How To Find Tire Size, Load Index, And Speed Rating On Your Tire

How To Find Tire Size, Load Index, And Speed Rating On Your Tire

How do you find the right tire

Determining what size of tire you need is quite simple if you know where to look. The letters and numbers on the side of your tire will tell you everything you need to know. The 3 measurements needed to look up a tire for your vehicle are:

1. Tire Width
2. Aspect Ratio
3. Rim Diameter

Once you have those 3 numbers, click here to search our tire prices.

If you are unable to find the tire size yourself simply call us and we will be more than happy to look up the tire size specified by the manufacturer of you vehicle.

 

Tire Width (Width of Tread)

tire width

The first set of numbers in the tire size code represent the tire width (in millimeters). This number is measured from the widest point of its outer sidewall to the widest point of its inner sidewall when mounted and inflated.

 

Aspect Ratio (Height of Tire Sidewall)

aspect ratio

The second set of numbers in the tire size code represent the tire height (in percent) starting from the rim to the tread. This number identifies the tire’s profile and is a percentage of the tire width.

Ex: The size 205/55/16 has an aspect ratio of 55%. The height of the sidewall is calculated as follows:

205 millimeters x 55% = 112.75 millimeters

The larger the aspect ratio number the taller the sidewall profile (height), and the small the number the lower the sidewall profile.

 

Tire Construction

tire construction

R = Radial construction. This classification implies that the tire’s body plies “radiate” out from the imaginary center of the wheel. Radial tires are by far the most popular type of tire today representing virtually all tires installed.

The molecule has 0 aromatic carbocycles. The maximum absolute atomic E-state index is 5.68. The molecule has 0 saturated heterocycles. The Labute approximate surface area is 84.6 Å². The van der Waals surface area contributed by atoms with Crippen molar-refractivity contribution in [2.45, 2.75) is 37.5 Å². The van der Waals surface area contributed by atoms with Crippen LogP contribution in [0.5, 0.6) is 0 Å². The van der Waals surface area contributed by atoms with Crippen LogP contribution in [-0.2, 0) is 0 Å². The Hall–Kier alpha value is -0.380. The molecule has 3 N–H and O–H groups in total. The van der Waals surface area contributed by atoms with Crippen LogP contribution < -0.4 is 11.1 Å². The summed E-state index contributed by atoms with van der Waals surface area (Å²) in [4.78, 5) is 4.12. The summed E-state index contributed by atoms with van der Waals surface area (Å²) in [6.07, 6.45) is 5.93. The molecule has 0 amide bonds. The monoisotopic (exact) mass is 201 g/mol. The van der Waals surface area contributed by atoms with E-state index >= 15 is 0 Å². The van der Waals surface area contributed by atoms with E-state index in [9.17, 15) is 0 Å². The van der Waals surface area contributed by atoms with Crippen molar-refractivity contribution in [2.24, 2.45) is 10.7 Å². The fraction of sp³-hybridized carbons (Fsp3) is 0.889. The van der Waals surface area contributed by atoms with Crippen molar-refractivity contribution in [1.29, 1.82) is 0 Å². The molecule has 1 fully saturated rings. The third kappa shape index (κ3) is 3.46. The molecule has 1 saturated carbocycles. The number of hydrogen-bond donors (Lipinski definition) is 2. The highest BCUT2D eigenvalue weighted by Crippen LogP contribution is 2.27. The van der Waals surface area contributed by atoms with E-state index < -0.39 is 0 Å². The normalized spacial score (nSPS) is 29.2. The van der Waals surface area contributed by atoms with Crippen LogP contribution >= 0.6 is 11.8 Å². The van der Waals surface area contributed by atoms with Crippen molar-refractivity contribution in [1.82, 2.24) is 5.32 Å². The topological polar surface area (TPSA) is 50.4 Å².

D = Diagonal construction. This classification implies that the tire’s body plies crisscross. Tires of this sort are for light truck and spare tires.

Note: The Tire Construction is always written on the sidewall, but does not have to appear in the tire size code. Ex: You may see 225/50/17 or 225/50/R17 – both of these are the exact same.

 

Rim Diameter

The final number in the tire size code represents the rim diameter (in inches). The most common personal vehicle rim sizes are: 8”, 10”, 12”, 13”, 14”, 15”, 17”, 18”, 19”, 20”, 22”, 23”, 24”, 26” and 28” and can be found on cars, minivans, vans, sport utility vehicles and light duty light trucks.

In rare cases some vehicles have rim diameter expressed in half-inches (ex: 15.5) or in millimeters (ex: 415). It is absolutely crucial that the correct tire size is installed on rims with these rare diameters.

 

Other Important Markings

Tire Class

tire class

P = When a tire size begins with a “P,” it signifies the tire was designed to be fitted on vehicles that are primarily used as passenger vehicles. The “P-Metric” size applies to cars, minivans, sport utility vehicles and light duty pickup trucks (typically 1/4- and 1/2-ton load capacity).

LT = If a tire size begins with “LT,” it signifies the tire was designed to be used on vehicles that are capable of carrying heavy cargo or towing large trailers. The “Light Truck-Metric” size applies to medium and heavy-duty (typically 3/4- and 1-ton load capacity) pickup trucks, sport utility vehicles and full-size vans. “LT Metric” tires have more heavy-duty internal components designed for heavier vehicles which carry large loads.

The absence of a letter preceding the three-digit numeric portion of a tire size, signifies the tire is a “Euro-Metric”. “Euro-Metric” tire sizes have identical dimensions as “P-Metric” tires but have minor variations in load carrying capabilities.

 

Load Index